For now, I wish you all a successful conference and by the end of tomorrow that you will have considered your time here in Hong Kong to have been very well spent. Ladies and gentlemen, thank you for your kind attention.
LPPM Chairman and Executive Director, JPMorgan Chase Bank
Good morning, ladies, gentlemen and honoured guests. I am delighted that so many of you have come from the platinum group metals markets to be participants here today and that you have taken time out of your busy schedules to join us here at this joint LBMA/LPPM 2012 Precious Metals Conference here in Hong Kong for what should be an excellent opportunity to meet clients old and new. Our thanks go to the members of our management team subcommittee headed by Anne Dennison, who developed the platinum group metals topics and speakers, which we hope you will find interesting and stimulating.
Today, we face a considerable degree of uncertainty with respect to both demand and price direction going forward. The simple fact is that the present economic uncertainty suggests that volatility levels will continue to provide challenges for all of us. For example, South African mines are experiencing labour unrest; what will that do for the metal coming out of the ground available for us? The current vehicle demand around the world has been somewhat patchy and the outlook continues to remain a little depressed, although we all hope for things to grow more quickly.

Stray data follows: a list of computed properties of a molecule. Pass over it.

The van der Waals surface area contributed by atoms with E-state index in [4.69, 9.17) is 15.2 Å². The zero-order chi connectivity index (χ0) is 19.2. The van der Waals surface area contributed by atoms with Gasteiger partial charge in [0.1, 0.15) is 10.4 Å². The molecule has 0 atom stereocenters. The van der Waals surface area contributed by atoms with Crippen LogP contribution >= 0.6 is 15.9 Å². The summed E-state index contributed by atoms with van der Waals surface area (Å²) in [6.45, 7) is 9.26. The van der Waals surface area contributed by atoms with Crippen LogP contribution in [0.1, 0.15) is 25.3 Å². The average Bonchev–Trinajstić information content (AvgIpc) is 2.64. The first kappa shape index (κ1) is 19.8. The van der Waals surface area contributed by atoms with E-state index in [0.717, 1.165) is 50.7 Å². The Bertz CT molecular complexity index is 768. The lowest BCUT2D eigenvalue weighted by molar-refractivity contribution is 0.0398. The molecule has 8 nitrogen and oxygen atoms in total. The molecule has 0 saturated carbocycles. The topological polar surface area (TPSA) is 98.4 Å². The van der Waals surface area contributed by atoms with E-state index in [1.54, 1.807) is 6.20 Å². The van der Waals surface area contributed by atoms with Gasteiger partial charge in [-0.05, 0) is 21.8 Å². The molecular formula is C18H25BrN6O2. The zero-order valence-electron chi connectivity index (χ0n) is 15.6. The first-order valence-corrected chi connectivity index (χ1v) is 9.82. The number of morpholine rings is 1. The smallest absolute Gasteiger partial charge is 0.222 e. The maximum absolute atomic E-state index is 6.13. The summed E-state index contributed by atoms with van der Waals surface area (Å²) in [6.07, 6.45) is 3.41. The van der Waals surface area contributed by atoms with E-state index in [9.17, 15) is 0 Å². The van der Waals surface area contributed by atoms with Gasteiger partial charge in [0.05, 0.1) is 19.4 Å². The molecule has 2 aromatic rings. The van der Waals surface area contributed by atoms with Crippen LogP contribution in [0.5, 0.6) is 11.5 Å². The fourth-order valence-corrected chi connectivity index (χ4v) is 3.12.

Trading and Settlement
The LPPM, as does the LBMA, strives to provide an effective framework for trading and settlement in our market and many of you will note that over the counter trading and clearing is now firmly on a Loco London basis. We are continuing our efforts to improve the Good Delivery standards through proactive monitoring of the platinum and palladium Good Delivery Refiners where our Physical Committee, chaired by Tim Pearce, is assisted by a very capable team of referees. Our market thrives on diversity of institutions, be they mines, refiners, fabricators, auto manufacturers, security shippers, oil companies, investors, brokers and, yes, even the commercial banks.
On behalf of the LPPM management team, I wish to thank you for coming, and trust that the presentations and meetings held throughout the conference with clients and counterparties prove to be both productive and worthwhile for you all. Please enjoy the conference, enjoy the hospitality Hong Kong has to offer and thank you all for coming.